The crowds asked John the Baptist, “What should we do?” (Luke 3:10)
The people came to St. John the Baptist, asking for basic moral guidance.
St. John gave specific answers to the various different kinds of people who asked. In each case, he outlined the basic form of an upright life.
Are you wealthy? Keep only what you need, and give the rest to those who have less. Are you in business or government? Then make sure all your dealings are fair and lawful in every way. Put in an honest day’s work, and be satisfied with what you are paid—no bribes, no schemes. Do you carry a weapon in the name of public peace and security? Then carry it peaceably. Only draw it against real bad guys.
Clear, basic moral guidance. St. John was directing people how to live reasonable, sober, honest lives in this world. We need this above all: To know how to live in a way that pleases God.
If anyone takes this knowledge for granted, so much the better. When the rich young man asked the Lord Jesus, “Teacher, what good must I do to have eternal life?” the Lord spelled out the Ten Commandments. The young man was perhaps amused at so basic an answer, and he said, “Master, I have followed all these from my youth.” –If you can say the same, praise God! The Lord loved the young man for being able to say it.
The people who came to St. John did not, however, take the moral basics for granted. They were earnestly in search of an answer. “Teacher, what should we do?”
What had happened? What made them come?
Something had brought them to their senses. They had been leading bad lives in a bad world, but then they realized how bad it all was. This is how Pope Benedict described the evil of the world in a talk he gave on Tuesday:
Every day, through newspapers, the television and the radio, evil is recounted, repeated, amplified–accustoming us to the most horrible things, making us become insensitive and, in some way, intoxicating us, because the negative is not fully disposed of and accumulates day after day. The heart hardens and thoughts become dark.
The people who came to the Jordan had previously been intoxicated by evil . But then something had changed. A light shone in their minds, and they realized two things:
First, they realized that the things they thought were normal were actually evil. They realized that abuse of power, selective honesty, greed, and heard-heartedness are not normal, but bad. They realized that the world is not the measure of how we are to behave. The world is awash in sin and selfishness. The people who came to the Jordan had become aware of this.
The second thing the people realized was that there is a future coming. They wanted to be ready for it. Previously they had lived only for immediate satisfaction, with no thought of the reckoning to come. But now they realized that the world as they knew it would eventually pass away. Death waits for no man, and with death comes judgment.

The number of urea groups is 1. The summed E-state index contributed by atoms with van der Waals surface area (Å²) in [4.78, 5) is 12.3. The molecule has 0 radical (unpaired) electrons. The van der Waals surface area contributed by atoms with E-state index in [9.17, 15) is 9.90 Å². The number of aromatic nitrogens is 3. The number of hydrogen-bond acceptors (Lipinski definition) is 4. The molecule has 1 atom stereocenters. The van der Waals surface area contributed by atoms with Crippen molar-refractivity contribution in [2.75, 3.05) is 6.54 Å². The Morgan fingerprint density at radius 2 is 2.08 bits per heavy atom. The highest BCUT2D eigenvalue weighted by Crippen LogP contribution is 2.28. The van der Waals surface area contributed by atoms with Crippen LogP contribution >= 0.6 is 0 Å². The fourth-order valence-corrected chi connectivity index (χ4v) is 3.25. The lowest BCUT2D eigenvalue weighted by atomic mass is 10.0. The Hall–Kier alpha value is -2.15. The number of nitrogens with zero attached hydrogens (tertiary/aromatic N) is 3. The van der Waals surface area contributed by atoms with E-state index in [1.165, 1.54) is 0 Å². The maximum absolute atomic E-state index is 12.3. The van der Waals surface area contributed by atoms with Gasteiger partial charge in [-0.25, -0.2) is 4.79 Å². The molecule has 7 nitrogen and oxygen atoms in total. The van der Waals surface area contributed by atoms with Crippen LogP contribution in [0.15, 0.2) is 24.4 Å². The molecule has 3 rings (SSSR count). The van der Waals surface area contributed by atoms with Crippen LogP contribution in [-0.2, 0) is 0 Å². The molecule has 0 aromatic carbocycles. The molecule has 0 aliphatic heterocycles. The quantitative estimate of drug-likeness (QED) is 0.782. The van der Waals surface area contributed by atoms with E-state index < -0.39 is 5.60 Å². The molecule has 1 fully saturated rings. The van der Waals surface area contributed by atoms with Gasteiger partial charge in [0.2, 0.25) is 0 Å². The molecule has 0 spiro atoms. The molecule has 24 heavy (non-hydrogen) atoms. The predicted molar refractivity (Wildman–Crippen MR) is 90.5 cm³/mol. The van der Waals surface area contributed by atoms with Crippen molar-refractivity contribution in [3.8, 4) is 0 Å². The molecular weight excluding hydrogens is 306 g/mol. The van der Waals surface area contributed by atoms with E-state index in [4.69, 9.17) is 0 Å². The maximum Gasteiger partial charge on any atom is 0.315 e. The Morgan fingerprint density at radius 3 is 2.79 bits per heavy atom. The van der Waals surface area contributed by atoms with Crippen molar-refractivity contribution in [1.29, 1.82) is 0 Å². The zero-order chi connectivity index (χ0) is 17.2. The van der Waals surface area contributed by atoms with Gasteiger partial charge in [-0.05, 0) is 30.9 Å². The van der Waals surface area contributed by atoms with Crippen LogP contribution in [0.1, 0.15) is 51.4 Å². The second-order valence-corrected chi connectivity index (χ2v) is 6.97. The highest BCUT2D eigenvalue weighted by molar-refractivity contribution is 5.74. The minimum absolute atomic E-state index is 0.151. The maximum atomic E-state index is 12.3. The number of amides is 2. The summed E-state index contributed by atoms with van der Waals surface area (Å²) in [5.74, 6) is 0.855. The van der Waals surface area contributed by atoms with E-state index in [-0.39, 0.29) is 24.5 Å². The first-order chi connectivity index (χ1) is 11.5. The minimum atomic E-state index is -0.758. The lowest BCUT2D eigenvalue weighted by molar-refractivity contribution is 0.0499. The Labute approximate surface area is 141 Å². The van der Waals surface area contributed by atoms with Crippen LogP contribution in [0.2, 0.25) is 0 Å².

This is one of the greatest revelations that has been given to the human race by the coming of Christ. In the end, justice WILL be done. The Truth will come like a raging fire upon the earth. It will burn away all falsehood.
Which brings us to the next question. Why was St. John the Baptist so important to the people who came to him? Why did they come to him?
They came to St. John because they needed a witness to the truth. They knew they were wrong. They knew they were blinded by sin, inclined to justify themselves, confused, and incapable of figuring things out alone. They were too close to the cesspool, too close to the world in which evil is normal.
On the other hand, they knew they could make a change and get right. God was giving them the strength. All they needed was a voice that could speak the clear truth to them, with a father’s love—to set them straight. If they could hear this heavenly voice, then they could turn towards it, embrace it, live by it.
The people who came to the Jordan needed the voice of truth—so do we. We need a Teacher with a capital T–someone we trust, someone who tells it like it is without fear, but who lays it out with tenderness and love.
Is there any question that the Catholic Church is this voice? Is there any other teacher who consistently teaches the basic moral truths, does not compromise, and yet proposes it all with gentleness?
The Church is like a motherly woman who goes into the center of a corrupt town. She does not yell; she does not draw attention to herself. The kind and pure look on her face is enough. Sinners turn to her. “You do not need to be doing that,” she whispers. “You can do better. You can lead a beautiful, noble life and get yourself to heaven.” She says these things quietly to us all.
She is right. We can. Let’s get to heaven by humbly and faithfully following all the teachings of the Catholic Church.